SP: Was coming out publicly as gay ever a real dilemma for you?
RB: Not so much whether or not to do it— my mind was made up on that for a long time: pretty much from the beginning of going out on tour in 2007. But when and what context would make the most sense in terms of press– that was certainly something I thought about.
SP: Some high profile people who are still closeted believe that coming out might negatively affect their careers. Did you ever thing this might happen to you?
RB: I think the world is changing everyday. Friends I have that are just five years younger than me I'm noticing have grown up in a less homophobic environment than I did. In December we did a cover shoot for the magazine Time Out NY that was sponsored by the NHL. We were wearing official hockey uniforms. Are there any out members of the NHL? It was something that crossed my mind. At that point in time I had talked about being gay in an interview for a profile in Rolling Stone, however that article wouldn't be on newsstands for a few weeks. Truth be told I don't think coming out has effected my career in a negative way. I would hope that anyone who is deliberately closeted imagines a time when they will eventually come out.
SP: Your brother took you to see the movie Cruel Intentions as a 14-year old. You tweeted: "Looking back on it this is one of my favorite memories from high school. He really saved me from a lot of stress." What was so great about it?
RB: Something minor like a school dance can be a source of stress when you're a high schooler. You don't have much of a sense of perspective. My brother taking me to see that movie on a night where I would have otherwise felt like a complete outsider, I think it was a source of escapism. And I think maybe that film being set in New York had something to do with it. I'm realizing more and more that I had my heart set on moving to New York from a pretty early age.
SP: How has success changed your relationship with your fellow Vampire Weekend band mates?
RB: Being successful enough to afford our own hotel rooms when we're on tour was a big step. Everyone needs their alone time and on those early tours we were often four to a room so we didn't have that. Making our first record so much happened organically and unconsciously. Looking back on the making of the two records I think that 'success' might have made us put our own methods under a microscope. But ultimately the songs on the two records came together in similar ways. A lot of work from the four of us in a room playing together and a lot of work from Ezra and I working together in front of an upright piano or in front of a computer.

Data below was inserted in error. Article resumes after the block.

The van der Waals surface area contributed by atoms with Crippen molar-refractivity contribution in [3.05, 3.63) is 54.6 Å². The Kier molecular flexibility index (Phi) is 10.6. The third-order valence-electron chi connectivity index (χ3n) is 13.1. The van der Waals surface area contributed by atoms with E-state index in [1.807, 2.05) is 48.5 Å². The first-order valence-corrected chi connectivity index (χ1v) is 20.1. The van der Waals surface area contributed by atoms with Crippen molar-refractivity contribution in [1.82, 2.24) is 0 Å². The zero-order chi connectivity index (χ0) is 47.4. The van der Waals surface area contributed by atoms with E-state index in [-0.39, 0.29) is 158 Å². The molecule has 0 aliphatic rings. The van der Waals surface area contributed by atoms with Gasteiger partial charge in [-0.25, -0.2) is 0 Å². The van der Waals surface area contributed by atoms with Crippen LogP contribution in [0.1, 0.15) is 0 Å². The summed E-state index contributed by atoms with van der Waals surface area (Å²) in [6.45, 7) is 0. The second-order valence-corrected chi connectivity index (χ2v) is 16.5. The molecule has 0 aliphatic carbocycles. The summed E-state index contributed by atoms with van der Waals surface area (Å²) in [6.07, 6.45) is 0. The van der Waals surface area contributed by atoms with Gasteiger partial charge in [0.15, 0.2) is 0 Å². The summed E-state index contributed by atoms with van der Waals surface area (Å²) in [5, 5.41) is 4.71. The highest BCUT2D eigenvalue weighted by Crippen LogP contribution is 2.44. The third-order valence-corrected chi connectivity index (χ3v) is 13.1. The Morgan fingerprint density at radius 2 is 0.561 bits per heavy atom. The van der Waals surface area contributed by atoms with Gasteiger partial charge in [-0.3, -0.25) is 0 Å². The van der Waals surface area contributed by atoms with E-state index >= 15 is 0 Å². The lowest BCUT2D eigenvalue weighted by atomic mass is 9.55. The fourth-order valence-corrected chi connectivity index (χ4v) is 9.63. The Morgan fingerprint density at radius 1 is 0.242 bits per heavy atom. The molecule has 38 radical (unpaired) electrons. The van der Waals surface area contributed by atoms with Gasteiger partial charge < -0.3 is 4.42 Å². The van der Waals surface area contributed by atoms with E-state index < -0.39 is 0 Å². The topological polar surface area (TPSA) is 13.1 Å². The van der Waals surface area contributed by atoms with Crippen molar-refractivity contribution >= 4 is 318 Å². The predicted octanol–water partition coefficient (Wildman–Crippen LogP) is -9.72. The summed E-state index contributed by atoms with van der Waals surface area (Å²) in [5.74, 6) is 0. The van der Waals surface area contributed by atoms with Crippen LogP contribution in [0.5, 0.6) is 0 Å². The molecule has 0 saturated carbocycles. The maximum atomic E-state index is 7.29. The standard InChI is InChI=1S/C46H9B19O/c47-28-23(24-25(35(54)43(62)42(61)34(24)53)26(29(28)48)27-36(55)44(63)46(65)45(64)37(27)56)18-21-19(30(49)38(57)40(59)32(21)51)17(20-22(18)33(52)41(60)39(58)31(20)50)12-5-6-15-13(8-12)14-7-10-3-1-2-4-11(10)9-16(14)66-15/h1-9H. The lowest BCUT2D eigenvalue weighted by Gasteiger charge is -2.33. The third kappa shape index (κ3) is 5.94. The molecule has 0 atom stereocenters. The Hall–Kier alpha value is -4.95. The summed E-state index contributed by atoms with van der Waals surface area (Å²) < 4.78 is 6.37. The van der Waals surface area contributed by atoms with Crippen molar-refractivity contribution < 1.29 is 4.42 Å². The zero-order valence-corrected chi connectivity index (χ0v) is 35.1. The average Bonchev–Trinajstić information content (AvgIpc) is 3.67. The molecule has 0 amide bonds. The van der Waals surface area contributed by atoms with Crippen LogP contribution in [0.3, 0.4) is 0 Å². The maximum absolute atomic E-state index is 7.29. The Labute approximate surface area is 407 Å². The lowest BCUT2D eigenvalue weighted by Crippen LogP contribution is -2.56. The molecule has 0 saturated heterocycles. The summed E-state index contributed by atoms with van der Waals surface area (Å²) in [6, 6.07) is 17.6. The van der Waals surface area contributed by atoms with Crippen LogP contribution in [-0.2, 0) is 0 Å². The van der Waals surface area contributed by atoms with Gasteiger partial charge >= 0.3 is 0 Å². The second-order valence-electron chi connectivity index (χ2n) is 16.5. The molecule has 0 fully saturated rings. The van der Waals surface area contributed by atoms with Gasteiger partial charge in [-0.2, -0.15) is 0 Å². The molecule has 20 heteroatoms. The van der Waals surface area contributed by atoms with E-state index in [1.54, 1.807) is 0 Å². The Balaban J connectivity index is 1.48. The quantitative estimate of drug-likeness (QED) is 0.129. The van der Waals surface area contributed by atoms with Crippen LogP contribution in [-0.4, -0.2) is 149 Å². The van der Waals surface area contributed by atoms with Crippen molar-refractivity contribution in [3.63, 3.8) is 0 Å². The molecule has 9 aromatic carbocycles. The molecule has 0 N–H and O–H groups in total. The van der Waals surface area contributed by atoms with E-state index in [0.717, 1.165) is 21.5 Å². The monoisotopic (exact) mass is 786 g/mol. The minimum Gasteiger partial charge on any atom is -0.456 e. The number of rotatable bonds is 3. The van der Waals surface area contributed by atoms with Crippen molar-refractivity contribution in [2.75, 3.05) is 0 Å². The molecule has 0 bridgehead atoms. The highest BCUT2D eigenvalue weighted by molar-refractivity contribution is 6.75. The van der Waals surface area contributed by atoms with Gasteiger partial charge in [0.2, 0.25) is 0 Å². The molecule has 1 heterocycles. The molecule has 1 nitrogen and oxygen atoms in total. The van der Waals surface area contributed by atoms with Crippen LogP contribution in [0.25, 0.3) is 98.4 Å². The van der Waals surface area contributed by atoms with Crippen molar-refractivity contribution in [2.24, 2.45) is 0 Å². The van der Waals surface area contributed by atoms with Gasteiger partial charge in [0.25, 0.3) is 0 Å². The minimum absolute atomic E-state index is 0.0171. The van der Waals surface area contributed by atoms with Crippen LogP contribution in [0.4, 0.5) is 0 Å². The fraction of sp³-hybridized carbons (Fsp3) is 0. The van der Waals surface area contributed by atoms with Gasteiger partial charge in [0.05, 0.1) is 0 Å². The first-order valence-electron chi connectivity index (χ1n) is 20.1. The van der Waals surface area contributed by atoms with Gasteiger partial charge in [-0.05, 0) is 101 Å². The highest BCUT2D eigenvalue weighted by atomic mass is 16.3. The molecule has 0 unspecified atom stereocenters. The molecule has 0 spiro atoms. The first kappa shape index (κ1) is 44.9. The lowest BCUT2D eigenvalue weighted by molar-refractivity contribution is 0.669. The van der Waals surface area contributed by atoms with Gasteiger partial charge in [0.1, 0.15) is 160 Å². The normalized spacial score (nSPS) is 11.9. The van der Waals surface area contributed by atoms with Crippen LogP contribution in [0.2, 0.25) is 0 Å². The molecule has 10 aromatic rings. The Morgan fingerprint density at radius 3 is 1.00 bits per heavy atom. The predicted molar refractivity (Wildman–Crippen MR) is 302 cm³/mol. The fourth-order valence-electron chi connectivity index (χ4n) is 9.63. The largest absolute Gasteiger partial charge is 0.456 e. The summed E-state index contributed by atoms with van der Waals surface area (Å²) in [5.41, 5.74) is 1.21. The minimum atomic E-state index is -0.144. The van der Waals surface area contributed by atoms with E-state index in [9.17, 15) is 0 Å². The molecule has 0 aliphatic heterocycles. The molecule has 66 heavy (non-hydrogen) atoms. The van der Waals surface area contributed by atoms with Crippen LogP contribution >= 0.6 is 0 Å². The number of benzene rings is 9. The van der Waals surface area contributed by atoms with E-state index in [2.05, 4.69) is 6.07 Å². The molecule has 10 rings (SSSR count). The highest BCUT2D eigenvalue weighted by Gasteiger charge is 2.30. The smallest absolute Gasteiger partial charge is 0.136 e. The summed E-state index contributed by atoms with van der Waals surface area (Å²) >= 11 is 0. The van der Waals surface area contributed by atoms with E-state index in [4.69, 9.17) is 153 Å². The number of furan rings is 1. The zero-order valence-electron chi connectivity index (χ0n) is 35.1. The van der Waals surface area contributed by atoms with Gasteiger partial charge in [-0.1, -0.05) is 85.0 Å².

SP: How did Discovery, your side project with Ra Ra Riot's frontman Wes Miles, begin?
RB: Wes and I started making music together one summer. He approached me because we'd met through Ezra. Wes was working as a kayaking instructor, I was interning at the OED. Over the course of that year I had been getting interested in this genre Crunk and at the end of my internship I actually ended up defining that word for the dictionary. If you look it up it should be credited to RXB2005, "x" because I don't have a middle name. I downloaded a collection of 808 drum machine samples and I taught myself how to build the kind of synth sounds that I was hearing in Lil Jon's music. I was curious to see if I could write pop songs for myself to sing that were using the template of crunk as a starting point. At the same time I had this idea of producing a solo EP for Wes that would be called "My Name is Wesley"– each song would feel like it came out of a different decade. By the next summer we found ourselves committed to our respective bands so it made sense to pool our resources and cross pollinate the two projects, out of that came Discovery. So Insane was supposed to have a 70s vibe. Can You Discover? was at one point a surfy, sixties love song. These songs went through different phases and revisions. Our roles reversed when it came time for me to record vocals, Wes was serving as my producer. And in the end some songs have us trading vocals back and forth.
SP: You told Out Magazine that you intended Discovery' s song “I Wanna Be Your Boyfriend” to be a gay anthem. Can we expect any gay themed songs in an upcoming Vampire Weekend album?
RB: Well there's Diplomat's Son on Contra. Who knows what the future holds. I have started working on a song about a boy named Rudy. I get a feeling his story needs to be told over the course of a bunch of songs. I'm not sure if they'll exist in VW world or what.
SP: What are you currently listening to these days?
RB: Bruce Springsteen, Francis and the Lights, I think the new MGMT record is great.
SP: How does it feel to be included in Advocate's "40 under 40?"
RB: I'm pumped to learn more about the other people in that issue. I was definitely honored to be in there. I'm turning 27 in November and there's so much I'd like to accomplish in terms of effecting change.
SP: Just we all get it right, how do you correctly pronounce your last name?
RB: If you want to do it up right you would say: BOTT – MONN – GHEL – EECH. The 'gh' is a sound you don't have in English, it's similar to the R in French because it comes from the back of the throat. In the 80s my parents simplified the spelling of our name, and I'm grateful for that. Any considered attempt at a phonetic pronunciation of "Batmanglij" is cool with me.
Top photo credit: Amin Sepehri
Vampire Weekend keyboardist Rostam Batmanglij publicly revealed that he was gay in the pages of Out earlier this year. It was in that article that he also revealed his desire to produce a gay anthem. He talked to me a bit more about that as well as his opinion on the effects of coming out, his side project, Discovery, and how to properly pronounce his name.
Read the interview AFTER THE JUMP.